Culture, Citizenship and Community : A Contextual Exploration of Justice as Evenhandedness / Edition 1

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Overview

This book contributes to contemporary debates about multiculturalism and democratic theory by reflecting upon the ways in which claims about culture and identity are actually advanced by immigrants, national minorities, aboriginals and other groups in a number of different societies. Carens advocates a contextual approach to theory that explores the implications of theoretical views for actual cases, reflects on the normative principles embedded in practice, and takes account of the ways in which differences between societies matter. He argues that this sort of contextual approach will show why the conventional liberal understanding of justice as neutrality needs to be supplemented by a conception of justice as evenhandedness and why the conventional conception of citizenship is an intellectual and moral prison from which we can be liberated by an understanding of citizenship that is more open to multiplicity and that grows out of practices we judge to be just and beneficial.

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Product Details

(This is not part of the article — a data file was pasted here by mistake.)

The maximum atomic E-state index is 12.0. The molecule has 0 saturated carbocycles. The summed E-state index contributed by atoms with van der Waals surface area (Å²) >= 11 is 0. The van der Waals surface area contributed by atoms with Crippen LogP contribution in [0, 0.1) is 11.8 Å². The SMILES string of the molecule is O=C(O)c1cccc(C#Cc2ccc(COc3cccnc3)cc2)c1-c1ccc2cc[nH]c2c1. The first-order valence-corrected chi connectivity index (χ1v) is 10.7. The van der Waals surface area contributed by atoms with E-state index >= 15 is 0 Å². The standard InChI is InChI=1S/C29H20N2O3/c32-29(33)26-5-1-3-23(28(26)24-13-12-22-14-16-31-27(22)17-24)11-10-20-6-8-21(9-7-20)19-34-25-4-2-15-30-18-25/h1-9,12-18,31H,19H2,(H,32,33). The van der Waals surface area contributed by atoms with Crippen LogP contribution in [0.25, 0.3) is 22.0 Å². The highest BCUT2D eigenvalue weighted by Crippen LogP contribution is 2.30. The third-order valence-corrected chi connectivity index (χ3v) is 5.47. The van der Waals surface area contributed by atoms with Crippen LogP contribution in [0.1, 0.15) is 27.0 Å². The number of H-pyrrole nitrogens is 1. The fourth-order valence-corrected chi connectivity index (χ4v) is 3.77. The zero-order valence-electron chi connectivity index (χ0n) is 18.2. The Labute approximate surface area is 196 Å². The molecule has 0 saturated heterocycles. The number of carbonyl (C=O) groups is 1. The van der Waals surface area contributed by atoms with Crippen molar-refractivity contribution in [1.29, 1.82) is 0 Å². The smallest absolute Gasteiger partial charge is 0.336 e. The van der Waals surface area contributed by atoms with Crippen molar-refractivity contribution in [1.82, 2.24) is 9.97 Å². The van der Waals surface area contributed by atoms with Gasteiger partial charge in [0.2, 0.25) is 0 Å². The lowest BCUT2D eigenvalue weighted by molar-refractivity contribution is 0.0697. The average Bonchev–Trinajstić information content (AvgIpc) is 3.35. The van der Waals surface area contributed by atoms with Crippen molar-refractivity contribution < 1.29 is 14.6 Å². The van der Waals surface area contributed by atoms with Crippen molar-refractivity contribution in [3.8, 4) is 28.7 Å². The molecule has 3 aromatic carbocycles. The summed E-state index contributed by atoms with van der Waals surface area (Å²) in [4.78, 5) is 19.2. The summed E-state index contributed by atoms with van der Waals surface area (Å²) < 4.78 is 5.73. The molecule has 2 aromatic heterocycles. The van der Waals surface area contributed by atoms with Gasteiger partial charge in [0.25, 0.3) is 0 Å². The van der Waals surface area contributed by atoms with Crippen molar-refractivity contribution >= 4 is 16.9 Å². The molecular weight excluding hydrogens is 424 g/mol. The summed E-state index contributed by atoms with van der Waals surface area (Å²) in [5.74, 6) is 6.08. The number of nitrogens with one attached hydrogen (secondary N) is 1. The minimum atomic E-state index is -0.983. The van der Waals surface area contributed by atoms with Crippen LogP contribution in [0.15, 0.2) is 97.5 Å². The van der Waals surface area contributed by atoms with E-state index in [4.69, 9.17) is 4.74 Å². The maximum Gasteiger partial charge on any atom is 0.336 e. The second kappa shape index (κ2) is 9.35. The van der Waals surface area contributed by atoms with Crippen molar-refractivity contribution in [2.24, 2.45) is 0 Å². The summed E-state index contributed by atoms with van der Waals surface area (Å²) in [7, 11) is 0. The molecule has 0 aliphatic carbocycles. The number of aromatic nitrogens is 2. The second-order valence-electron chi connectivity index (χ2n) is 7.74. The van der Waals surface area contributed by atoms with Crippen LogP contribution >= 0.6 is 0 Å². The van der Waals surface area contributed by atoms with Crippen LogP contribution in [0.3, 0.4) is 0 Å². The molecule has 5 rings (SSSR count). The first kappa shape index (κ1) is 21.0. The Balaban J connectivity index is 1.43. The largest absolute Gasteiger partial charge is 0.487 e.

• ISBN-13: 9780198297680
  • Publisher: Oxford University Press
  • Publication date: 5/11/2000
  • Edition description: New Edition
  • Edition number: 1
  • Pages: 296
  • Product dimensions: 9.00 (w) x 6.10 (h) x 0.70 (d)

Meet the Author

University of Toronto
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Table of Contents

Introduction: Contextual Political Theory, Comparative Perspectives, and Justice as Evenhandedness
Complex Justice, Cultural Difference, and Political Community
Liberalism and Culture
Distinguishing Between Difference and Domination: Reflections on the Relation Between Pluralism and Equality
Cultural Adaptation and the Integration of Immigrants: The Case of Quebec
Muslim Minorities in Liberal Democracies: Justice and the Limits of Toleration
Multiple Political Memberships, Overlapping National Identities, and the Dimensions of Citizenship
Citizenship and the Challenge of Aboriginal Self-Government: Is Deep Diversity Desirable?
Democracy and Respect for Difference: The Case of Fiji
Conclusion

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